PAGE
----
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End of Page 552-553

 

"Perrin hit first, swinging his hammer with a roar. Slayer actually sank into the ground, as if it were liquid, dropping beneath the AXE blow"

 

Notice the axe part. I don't know how that made it past but it did. He swung a hammer but Slayer dropped below a axe blow.

 

Not to mention that apparently Perrin didn't "hit"

i read the "axe blow" as being the type of swing the hammer had made

 

Er, no. That's nonsensical. It's not like axe swings are so unique that they set the standard for all other weapons that are handled similarly, and thus all such swings are metaphorically those of an axe. An axe blow is what you get when you swing an axe at something. Swing a hammer, and it's a hammer blow. There's no need to explain it away because it didn't connect. "Ducking a blow" is a standard, idiomatic way to describe when avoiding an attack.

Edited by didymos
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Peter is having login issues, and wanted someone to post this here:

 

Rifle and riffle are two different verbs. Rifle means to search thoroughly, ransack. Riffle means to leaf through hastily or cursorily. I do believe riffle is onomatopoeia. It dates from 1754. Rifle's ransack definition is its oldest, from the 14th century. Oxford Online more or less gives rifle as one definition of riffle, which annoys me. Merriam-Webster keeps them separate.

 

Riffle is a rather calm and orderly activity. Something idly engaged in. To riffle through the pages of a book.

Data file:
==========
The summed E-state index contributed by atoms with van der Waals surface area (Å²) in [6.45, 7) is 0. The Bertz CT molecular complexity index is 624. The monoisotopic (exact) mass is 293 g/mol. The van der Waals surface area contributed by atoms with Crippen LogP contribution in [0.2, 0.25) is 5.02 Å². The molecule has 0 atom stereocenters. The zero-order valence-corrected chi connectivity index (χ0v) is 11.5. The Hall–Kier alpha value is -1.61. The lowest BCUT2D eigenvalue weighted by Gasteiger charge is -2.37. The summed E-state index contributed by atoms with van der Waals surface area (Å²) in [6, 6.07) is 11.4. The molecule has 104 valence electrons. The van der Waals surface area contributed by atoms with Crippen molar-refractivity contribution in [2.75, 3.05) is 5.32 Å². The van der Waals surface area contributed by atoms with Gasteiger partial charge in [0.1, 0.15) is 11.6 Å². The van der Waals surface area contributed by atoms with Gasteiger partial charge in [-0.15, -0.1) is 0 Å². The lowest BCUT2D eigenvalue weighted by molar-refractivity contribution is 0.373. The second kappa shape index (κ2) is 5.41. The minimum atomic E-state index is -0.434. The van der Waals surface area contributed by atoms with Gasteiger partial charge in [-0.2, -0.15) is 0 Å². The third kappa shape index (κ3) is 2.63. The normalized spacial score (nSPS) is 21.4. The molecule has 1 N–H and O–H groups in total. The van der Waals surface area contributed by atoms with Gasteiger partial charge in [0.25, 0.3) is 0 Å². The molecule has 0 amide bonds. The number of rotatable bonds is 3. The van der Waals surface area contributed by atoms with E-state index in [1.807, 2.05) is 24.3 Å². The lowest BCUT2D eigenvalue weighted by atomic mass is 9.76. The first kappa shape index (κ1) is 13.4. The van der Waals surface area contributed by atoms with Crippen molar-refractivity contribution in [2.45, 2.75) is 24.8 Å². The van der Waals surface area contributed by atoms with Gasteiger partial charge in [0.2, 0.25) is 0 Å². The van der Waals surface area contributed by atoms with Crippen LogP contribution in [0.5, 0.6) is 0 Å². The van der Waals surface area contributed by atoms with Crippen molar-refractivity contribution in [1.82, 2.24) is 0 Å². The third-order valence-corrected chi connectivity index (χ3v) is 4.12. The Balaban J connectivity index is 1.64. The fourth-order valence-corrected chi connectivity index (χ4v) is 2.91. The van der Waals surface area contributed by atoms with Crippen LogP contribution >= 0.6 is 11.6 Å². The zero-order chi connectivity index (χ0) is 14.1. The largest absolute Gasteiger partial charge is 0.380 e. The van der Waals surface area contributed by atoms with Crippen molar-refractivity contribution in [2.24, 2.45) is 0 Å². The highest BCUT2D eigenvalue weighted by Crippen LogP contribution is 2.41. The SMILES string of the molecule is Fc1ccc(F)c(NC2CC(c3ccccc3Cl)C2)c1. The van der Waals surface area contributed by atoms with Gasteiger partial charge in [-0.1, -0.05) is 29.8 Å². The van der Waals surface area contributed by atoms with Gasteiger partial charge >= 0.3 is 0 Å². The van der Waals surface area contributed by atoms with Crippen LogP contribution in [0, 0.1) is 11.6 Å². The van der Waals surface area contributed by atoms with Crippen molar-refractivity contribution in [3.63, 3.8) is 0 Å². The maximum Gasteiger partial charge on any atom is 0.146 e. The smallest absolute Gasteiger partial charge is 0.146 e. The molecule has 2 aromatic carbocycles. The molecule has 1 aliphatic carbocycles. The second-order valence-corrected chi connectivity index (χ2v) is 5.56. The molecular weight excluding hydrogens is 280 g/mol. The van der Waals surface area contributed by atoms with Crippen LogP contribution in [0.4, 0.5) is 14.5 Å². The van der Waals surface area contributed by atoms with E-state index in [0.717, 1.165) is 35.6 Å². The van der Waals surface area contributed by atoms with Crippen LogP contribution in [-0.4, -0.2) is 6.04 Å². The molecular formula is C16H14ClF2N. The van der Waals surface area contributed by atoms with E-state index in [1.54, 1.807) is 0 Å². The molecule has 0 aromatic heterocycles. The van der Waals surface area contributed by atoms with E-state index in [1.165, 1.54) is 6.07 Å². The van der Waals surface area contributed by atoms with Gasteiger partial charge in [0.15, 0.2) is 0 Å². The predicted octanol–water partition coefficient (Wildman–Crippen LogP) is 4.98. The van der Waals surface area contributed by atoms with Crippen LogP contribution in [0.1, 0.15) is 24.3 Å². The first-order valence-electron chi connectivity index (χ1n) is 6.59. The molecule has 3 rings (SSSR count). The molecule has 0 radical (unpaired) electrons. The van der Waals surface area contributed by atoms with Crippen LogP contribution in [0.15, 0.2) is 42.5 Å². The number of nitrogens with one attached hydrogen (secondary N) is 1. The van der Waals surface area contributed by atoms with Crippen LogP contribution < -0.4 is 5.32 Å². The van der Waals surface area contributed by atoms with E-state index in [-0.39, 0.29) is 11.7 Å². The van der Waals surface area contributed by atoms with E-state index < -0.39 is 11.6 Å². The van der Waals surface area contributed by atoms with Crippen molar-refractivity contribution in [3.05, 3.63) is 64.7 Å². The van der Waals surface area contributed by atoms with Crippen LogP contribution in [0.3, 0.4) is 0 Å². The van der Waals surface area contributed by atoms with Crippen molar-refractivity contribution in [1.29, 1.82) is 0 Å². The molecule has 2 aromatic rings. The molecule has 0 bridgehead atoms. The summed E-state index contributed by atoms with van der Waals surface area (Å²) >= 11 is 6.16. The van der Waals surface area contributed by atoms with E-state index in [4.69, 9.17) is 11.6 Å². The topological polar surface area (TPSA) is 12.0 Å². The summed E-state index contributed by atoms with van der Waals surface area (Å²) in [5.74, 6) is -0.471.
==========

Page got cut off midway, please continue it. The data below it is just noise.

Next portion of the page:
Rifle used as something other than a firearm is a more frantic and much more disorderly activity. To rifle a safe ( dig through and possibly scatter the contents of ). If one rifled a book, it would likely indicate that pages were torn free of the binding and scattered.

 

Riffle is idle, rifle is energetic, maybe even frantic.

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Hi Everybody. I've been a fan of The Wheel of Time since it started...and I've lurked at Dragonmount off and on over the years. Other than in the 4th Age threads...this is my first post here in these forums.

 

I've been listening to Towers of Midnight on Audible.com and this has been bugging me since I heard it.

 

When Perrin is at his trial...he reveals that not only has the Horn Of Valere been found, but it has been sounded. No one reacts to this...not even a gasp from the on-lookers.

 

When did it become common knowledge about the HoV? Shouldn't someone have reacted? An eyebrow raised? A start from his chair? A gasp from the crowd?